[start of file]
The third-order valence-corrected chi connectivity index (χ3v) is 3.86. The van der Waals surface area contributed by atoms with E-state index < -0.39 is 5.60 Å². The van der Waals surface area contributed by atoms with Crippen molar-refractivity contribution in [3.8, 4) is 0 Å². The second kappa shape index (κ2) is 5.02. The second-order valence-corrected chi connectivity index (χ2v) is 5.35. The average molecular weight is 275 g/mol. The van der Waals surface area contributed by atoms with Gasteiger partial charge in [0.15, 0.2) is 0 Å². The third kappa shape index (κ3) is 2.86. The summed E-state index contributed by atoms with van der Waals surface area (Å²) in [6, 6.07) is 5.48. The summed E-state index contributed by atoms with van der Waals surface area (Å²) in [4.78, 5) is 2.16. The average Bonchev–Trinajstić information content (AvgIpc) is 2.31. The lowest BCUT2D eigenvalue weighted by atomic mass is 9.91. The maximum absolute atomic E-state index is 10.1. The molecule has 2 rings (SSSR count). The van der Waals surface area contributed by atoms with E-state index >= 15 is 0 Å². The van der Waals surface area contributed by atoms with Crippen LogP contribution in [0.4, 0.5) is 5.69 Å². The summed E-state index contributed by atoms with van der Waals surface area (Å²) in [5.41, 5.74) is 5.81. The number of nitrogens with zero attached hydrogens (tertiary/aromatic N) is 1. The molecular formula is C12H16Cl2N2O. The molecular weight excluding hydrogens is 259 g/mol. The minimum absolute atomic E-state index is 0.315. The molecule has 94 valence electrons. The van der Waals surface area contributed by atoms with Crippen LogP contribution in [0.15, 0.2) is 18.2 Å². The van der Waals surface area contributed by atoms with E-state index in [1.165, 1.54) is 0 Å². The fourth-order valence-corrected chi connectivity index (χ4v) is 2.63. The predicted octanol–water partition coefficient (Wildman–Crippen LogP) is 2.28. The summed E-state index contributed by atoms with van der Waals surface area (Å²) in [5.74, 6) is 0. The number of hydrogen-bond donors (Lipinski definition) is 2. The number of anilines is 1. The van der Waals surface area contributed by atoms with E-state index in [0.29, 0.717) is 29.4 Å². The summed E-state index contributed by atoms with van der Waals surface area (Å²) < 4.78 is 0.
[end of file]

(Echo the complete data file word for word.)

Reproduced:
The third-order valence-corrected chi connectivity index (χ3v) is 3.86. The van der Waals surface area contributed by atoms with E-state index < -0.39 is 5.60 Å². The van der Waals surface area contributed by atoms with Crippen molar-refractivity contribution in [3.8, 4) is 0 Å². The second kappa shape index (κ2) is 5.02. The second-order valence-corrected chi connectivity index (χ2v) is 5.35. The average molecular weight is 275 g/mol. The van der Waals surface area contributed by atoms with Gasteiger partial charge in [0.15, 0.2) is 0 Å². The third kappa shape index (κ3) is 2.86. The summed E-state index contributed by atoms with van der Waals surface area (Å²) in [6, 6.07) is 5.48. The summed E-state index contributed by atoms with van der Waals surface area (Å²) in [4.78, 5) is 2.16. The average Bonchev–Trinajstić information content (AvgIpc) is 2.31. The lowest BCUT2D eigenvalue weighted by atomic mass is 9.91. The maximum absolute atomic E-state index is 10.1. The molecule has 2 rings (SSSR count). The van der Waals surface area contributed by atoms with E-state index >= 15 is 0 Å². The van der Waals surface area contributed by atoms with Crippen LogP contribution in [0.4, 0.5) is 5.69 Å². The summed E-state index contributed by atoms with van der Waals surface area (Å²) in [5.41, 5.74) is 5.81. The number of nitrogens with zero attached hydrogens (tertiary/aromatic N) is 1. The molecular formula is C12H16Cl2N2O. The molecular weight excluding hydrogens is 259 g/mol. The minimum absolute atomic E-state index is 0.315. The molecule has 94 valence electrons. The van der Waals surface area contributed by atoms with Crippen LogP contribution in [0.15, 0.2) is 18.2 Å². The van der Waals surface area contributed by atoms with E-state index in [1.165, 1.54) is 0 Å². The fourth-order valence-corrected chi connectivity index (χ4v) is 2.63. The predicted octanol–water partition coefficient (Wildman–Crippen LogP) is 2.28. The summed E-state index contributed by atoms with van der Waals surface area (Å²) in [5.74, 6) is 0. The number of hydrogen-bond donors (Lipinski definition) is 2. The number of anilines is 1. The van der Waals surface area contributed by atoms with E-state index in [0.29, 0.717) is 29.4 Å². The summed E-state index contributed by atoms with van der Waals surface area (Å²) < 4.78 is 0.